A new organisation which could oversee millions of pounds worth of business and infrastructure investment in the region has been proposed by decision-makers in Leeds.
YORKSHIRE: Both the Leeds City Region and the York, North Yorkshire and East Riding Enterprise Partnerships (LEPs) have approved a merger at board meetings held this week.
It is claimed such a deal will prepare the region for the new UK shared prosperity fund, which is due to replace European funding after Brexit, and could be worth hundreds of millions of pounds a year.
The current North Yorkshire, York and East Riding LEP announced last Friday they wanted to create a new LEP with West Yorkshire, and wrote to local government secretary James Brokenshire announcing their intentions.
At the Leeds LEP meeting on Thursday, the organisation’s chair Roger Marsh said: “It would be good if we could issue a joint statement to say this is what we are going to do, rather than have people read between lines and come to unhealthy conclusions.
“We have already asked the secretary of state if it is appropriate for what we are trying to do as a region. I want to share the letter with the wider community so they can see what we have written.”
The plan follows a government review into LEPs, which called for improvements in leadership, performance and the removal of overlaps between areas.
The new proposed LEP would cover the unitary and district council areas of Bradford, Calderdale, Craven, Kirklees, Hambleton, Harrogate, Leeds, Richmondshire, Ryedale, Scarborough, Selby, Wakefield and York plus North Yorkshire County Council.
It is expected that Barnsley, which is currently part of the Leeds City Region, will remain with the Sheffield City Region LEP, while the East Riding area that forms part of the existing York, North Yorkshire and East Riding LEP will remain part of the Humber LEP.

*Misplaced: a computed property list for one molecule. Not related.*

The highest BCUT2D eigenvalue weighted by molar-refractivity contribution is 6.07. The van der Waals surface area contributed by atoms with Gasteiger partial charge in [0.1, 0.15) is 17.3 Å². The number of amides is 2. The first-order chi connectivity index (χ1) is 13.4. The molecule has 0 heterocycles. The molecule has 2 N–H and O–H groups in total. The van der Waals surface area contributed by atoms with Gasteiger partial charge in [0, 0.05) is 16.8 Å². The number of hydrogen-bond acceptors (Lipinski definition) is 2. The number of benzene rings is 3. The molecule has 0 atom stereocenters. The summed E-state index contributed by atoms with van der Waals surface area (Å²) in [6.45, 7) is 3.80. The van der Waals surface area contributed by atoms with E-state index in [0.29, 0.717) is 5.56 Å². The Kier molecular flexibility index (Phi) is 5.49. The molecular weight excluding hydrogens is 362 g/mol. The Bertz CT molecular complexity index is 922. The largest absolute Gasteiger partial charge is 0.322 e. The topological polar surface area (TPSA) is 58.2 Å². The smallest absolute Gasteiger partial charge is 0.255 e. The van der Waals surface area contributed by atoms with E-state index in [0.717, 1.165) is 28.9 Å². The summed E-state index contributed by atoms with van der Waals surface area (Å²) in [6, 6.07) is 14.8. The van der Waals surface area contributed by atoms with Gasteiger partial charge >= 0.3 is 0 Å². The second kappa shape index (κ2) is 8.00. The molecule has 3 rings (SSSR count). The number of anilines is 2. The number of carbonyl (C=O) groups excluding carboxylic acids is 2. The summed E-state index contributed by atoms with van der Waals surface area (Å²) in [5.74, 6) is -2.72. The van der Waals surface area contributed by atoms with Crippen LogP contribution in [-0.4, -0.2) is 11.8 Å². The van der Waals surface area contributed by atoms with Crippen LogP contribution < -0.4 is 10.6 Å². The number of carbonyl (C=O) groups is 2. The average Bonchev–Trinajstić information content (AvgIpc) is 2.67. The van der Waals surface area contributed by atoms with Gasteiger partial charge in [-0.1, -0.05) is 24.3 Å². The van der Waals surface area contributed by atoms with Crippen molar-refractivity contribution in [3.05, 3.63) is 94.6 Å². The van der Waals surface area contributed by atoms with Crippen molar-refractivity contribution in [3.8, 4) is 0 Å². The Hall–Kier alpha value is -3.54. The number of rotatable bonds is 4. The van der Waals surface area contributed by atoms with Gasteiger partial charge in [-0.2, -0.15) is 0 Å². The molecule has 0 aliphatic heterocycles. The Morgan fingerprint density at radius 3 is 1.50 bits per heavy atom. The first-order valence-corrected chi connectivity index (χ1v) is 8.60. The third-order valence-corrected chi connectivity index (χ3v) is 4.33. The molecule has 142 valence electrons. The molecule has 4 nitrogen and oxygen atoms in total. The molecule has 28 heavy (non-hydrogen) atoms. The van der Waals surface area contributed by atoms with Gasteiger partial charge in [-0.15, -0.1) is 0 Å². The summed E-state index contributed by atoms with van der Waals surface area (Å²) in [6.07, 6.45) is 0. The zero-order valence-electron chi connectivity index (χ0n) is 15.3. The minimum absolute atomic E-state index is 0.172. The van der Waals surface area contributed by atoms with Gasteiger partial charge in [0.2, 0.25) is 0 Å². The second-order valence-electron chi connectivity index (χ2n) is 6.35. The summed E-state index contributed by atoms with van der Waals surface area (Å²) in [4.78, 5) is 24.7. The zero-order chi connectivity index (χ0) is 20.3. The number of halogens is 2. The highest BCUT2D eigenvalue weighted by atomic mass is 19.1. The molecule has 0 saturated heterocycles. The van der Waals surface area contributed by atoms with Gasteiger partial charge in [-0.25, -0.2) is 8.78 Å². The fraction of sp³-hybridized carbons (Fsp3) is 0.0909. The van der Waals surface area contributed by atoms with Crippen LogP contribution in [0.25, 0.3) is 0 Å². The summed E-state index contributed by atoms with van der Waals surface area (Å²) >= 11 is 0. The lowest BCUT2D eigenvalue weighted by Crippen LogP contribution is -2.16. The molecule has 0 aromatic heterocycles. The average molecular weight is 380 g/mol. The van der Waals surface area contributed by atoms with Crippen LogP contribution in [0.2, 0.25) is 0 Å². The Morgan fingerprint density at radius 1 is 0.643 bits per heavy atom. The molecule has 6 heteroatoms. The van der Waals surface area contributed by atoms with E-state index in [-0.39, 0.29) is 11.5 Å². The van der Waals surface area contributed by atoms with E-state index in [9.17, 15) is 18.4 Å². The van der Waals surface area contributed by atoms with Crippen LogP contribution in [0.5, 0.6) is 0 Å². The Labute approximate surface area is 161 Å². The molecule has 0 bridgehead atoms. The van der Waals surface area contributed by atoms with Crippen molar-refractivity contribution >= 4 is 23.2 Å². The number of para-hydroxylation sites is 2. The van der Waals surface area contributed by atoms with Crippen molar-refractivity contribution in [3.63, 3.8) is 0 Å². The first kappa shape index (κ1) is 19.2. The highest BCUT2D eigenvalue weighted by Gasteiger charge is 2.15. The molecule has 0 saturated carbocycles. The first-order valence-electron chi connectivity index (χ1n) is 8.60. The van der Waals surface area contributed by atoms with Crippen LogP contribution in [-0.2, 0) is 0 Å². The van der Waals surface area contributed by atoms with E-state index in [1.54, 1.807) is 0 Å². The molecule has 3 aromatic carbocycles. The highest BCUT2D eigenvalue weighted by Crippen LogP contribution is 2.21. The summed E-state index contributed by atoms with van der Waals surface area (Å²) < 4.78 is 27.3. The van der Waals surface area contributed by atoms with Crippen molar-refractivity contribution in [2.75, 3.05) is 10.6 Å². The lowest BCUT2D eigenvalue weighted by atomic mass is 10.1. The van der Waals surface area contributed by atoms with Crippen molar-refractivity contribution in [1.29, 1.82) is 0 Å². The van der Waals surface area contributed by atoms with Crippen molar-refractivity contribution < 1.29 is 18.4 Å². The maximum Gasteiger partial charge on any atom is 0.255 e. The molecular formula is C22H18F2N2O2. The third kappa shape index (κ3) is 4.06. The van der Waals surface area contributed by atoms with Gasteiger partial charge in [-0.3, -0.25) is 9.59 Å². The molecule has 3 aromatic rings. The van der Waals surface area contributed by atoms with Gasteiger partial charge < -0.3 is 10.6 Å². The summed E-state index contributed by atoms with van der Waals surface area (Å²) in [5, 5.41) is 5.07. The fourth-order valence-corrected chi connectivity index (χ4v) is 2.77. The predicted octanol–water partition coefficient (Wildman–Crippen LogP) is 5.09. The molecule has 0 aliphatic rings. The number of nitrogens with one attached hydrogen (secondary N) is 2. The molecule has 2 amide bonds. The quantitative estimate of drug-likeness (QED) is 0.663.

Deputy leader of York Council Coun Andrew Waller (Lib Dem) said: “It has been difficult for us as an overlap area – we could have been presented with an awkward choice, but this works for the economic geography.”
Mr Marsh concluded: “It’s not going to be easy, but it’s not going to be impossible. If we focus on the prize and not be too firm on these being immovable barriers. We need to look at how to work our way through this.”
“I hope people are happy with this, I am not sure of the secretary of state’s response, but we have been asked to come up with what we think is the right answer, and that is what we have done.”
Following the meeting, a joint statement between Mr Marsh and York, North Yorkshire and East Riding LEP David Kerfoot read: “Our respective LEPs have achieved a great deal over the past seven years, from putting in place nationally-acclaimed rural business support schemes to securing major investment for new transport and broadband infrastructure.
“Now we have an opportunity to do even more for the rural, coastal and urban communities we represent, by bringing together elements of our existing LEP geographies into a combined engine for extraordinary economic growth that will enable all parts of our region to prosper.
“We also have the opportunity to learn from each other’s strengths and achievements – for example extending the successful Grow Yorkshire initiative in York and North Yorkshire to support rural businesses in West Yorkshire as the UK prepares to leave the EU, and enabling people in North Yorkshire to share in major transport and broadband investment.
“Of course there will be details to resolve over the coming months, but we approach this new phase with a clear sense of the opportunity we have to secure a bigger share of the prize through the UK Shared Prosperity Fund, and a shared optimism of what we can achieve together for our region and all its communities.”
The full merger is expected to be complete by April 2020.